Turtles (a group which includes within it tortoises) are most famous for their shells, which are made of their fused ribs. No other animal has a shell constructed in this manner, and it is a feature that all turtles share. The turtle evolution question, therefore, is somewhat synonymous with how turtle shells evolved. It’s also a case where creationists might reasonably ask “where are the transitional forms” – how do you get to shell from no shell? Unfortunately for them, fossils that fit the bill do exist. In 2009, for example, fossils of Odontochelys were discovered in China. This turtle had a complete plastron, the bottom of the shell, but instead of the upper part (the carapace) it merely had broadened rib bones. That sounds like a transitional form to me.
Backtracking for a moment, however, there have been two competing models of shell evolution: the palaeontologists tended to favour the composite model, which is the idea that parts of the skin were integrated into the shell when it evolved, while the developmental biologists inferred from their studies of turtle embryo development that this was not the case (the “de novo” model). The discovery of Odontochelys has apparently shown this latter view to be true, “liberat[ing] the paleontological search for the even deeper history of the turtle stem from its previously self-imposed constraint of osteoderm [hard skin structures]-bearing forms.”
The authors of a new paper (pdf), from which the above quote is taken, use this freedom to investigate an older and previously-known fossil, Eunotosaurus, determining that it is closely related to turtles and using it to investigate “deeper” into the evolution of the shell. Like Odontochelys, Eunotosaurus had only broadened ribs instead of a carapace, but also lacked the plastron – filling, in the process, another gap. With this information they can construct a basic timeline of turtle evolution, as shown in this nice video:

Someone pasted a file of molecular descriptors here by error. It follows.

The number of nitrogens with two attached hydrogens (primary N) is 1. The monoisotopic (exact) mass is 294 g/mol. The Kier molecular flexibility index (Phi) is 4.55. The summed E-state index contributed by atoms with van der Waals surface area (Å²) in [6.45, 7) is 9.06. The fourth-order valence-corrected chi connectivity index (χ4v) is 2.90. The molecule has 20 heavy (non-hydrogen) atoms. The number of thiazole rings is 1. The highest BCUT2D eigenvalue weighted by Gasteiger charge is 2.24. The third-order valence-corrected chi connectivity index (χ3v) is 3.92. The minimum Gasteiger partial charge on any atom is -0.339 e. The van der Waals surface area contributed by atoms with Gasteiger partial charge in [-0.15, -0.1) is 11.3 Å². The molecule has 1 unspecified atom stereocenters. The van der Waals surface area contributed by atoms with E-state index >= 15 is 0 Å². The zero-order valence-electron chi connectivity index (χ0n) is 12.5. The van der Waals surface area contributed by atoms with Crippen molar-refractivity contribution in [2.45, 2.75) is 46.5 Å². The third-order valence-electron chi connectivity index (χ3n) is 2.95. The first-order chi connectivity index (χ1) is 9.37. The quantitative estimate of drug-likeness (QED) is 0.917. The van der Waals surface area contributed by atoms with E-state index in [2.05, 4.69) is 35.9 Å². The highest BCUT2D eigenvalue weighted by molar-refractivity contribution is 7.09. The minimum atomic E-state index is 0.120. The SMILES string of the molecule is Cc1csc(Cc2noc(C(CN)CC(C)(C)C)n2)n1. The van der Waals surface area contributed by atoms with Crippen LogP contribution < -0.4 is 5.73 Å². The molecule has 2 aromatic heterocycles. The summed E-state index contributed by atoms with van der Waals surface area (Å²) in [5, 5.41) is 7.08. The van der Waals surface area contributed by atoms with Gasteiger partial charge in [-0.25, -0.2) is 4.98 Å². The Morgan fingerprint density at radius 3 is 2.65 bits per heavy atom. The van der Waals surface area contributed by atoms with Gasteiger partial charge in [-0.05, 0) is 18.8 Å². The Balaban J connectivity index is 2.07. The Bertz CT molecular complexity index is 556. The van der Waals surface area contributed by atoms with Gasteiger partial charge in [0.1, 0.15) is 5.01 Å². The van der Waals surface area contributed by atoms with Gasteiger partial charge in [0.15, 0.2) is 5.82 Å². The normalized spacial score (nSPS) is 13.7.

As I said, this isn’t a great position for creationists. On the 12th of June Brian Thomas tried desperately to defend against the evidence in an article titled Follow the Eunotosaurus: An Evolutionary Shell Game? He asked:
A real evolutionary transition—morphing between kinds—should show an in-between critical feature, like muscle attachment points half way between lizard and turtle, or ribs that were still flexible enough to permit reptile-like breathing, yet part-way stiffened like the turtle’s. What were Eunotosaurus’ telling transitional features?
Tellingly, he never actually answers that question, not even telling his audience that this fossil does not have a complete shell. Instead, he jumps straight to talking about stem and crown animals and similar jargon:
The study authors wrote that it “only differs from undisputed stem turtles…in sharing fewer derived characters with crown turtles.” “Stem turtles” denote evolutionary ancestors, “derived characters” describe body features supposedly inherited from those hypothetical stem turtles, and “crown turtles” refer to modern turtles, which have all their proper turtle parts in place.
The quote-mine given is interesting in that it’s not the ellipses that remove the necessary context, but simply what was said immediately afterwards. Here’s the full paragraph, with the most important sentence fragment bolded: